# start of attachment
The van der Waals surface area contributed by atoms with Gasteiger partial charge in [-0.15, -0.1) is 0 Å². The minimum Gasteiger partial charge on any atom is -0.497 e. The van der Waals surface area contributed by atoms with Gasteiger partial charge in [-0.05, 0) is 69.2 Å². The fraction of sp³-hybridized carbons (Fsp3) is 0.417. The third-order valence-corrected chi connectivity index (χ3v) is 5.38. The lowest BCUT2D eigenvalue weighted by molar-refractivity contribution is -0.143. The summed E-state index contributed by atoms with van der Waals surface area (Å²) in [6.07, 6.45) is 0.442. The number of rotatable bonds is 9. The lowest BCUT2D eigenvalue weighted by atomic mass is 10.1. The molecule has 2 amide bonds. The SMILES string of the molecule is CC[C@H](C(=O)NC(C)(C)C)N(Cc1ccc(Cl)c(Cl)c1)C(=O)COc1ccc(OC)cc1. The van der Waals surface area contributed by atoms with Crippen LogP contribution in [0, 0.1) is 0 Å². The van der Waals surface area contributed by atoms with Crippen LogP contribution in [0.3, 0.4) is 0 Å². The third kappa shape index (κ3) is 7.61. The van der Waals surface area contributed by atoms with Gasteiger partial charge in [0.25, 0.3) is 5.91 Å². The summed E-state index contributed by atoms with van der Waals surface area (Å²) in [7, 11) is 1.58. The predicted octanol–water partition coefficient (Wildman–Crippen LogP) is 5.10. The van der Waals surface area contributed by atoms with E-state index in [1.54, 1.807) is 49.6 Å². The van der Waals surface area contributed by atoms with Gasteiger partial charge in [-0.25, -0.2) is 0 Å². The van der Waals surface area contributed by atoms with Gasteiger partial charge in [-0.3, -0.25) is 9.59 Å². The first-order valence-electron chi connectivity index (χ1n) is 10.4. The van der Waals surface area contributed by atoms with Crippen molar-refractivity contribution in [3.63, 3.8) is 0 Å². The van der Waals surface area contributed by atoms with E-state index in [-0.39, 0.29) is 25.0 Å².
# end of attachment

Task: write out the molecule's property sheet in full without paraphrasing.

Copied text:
The van der Waals surface area contributed by atoms with Gasteiger partial charge in [-0.15, -0.1) is 0 Å². The minimum Gasteiger partial charge on any atom is -0.497 e. The van der Waals surface area contributed by atoms with Gasteiger partial charge in [-0.05, 0) is 69.2 Å². The fraction of sp³-hybridized carbons (Fsp3) is 0.417. The third-order valence-corrected chi connectivity index (χ3v) is 5.38. The lowest BCUT2D eigenvalue weighted by molar-refractivity contribution is -0.143. The summed E-state index contributed by atoms with van der Waals surface area (Å²) in [6.07, 6.45) is 0.442. The number of rotatable bonds is 9. The lowest BCUT2D eigenvalue weighted by atomic mass is 10.1. The molecule has 2 amide bonds. The SMILES string of the molecule is CC[C@H](C(=O)NC(C)(C)C)N(Cc1ccc(Cl)c(Cl)c1)C(=O)COc1ccc(OC)cc1. The van der Waals surface area contributed by atoms with Crippen LogP contribution in [0, 0.1) is 0 Å². The van der Waals surface area contributed by atoms with Crippen LogP contribution in [0.3, 0.4) is 0 Å². The third kappa shape index (κ3) is 7.61. The van der Waals surface area contributed by atoms with Gasteiger partial charge in [0.25, 0.3) is 5.91 Å². The summed E-state index contributed by atoms with van der Waals surface area (Å²) in [7, 11) is 1.58. The predicted octanol–water partition coefficient (Wildman–Crippen LogP) is 5.10. The van der Waals surface area contributed by atoms with E-state index in [1.54, 1.807) is 49.6 Å². The van der Waals surface area contributed by atoms with Gasteiger partial charge in [-0.25, -0.2) is 0 Å². The van der Waals surface area contributed by atoms with Gasteiger partial charge in [-0.3, -0.25) is 9.59 Å². The first-order valence-electron chi connectivity index (χ1n) is 10.4. The van der Waals surface area contributed by atoms with Crippen molar-refractivity contribution in [3.63, 3.8) is 0 Å². The van der Waals surface area contributed by atoms with E-state index in [-0.39, 0.29) is 25.0 Å².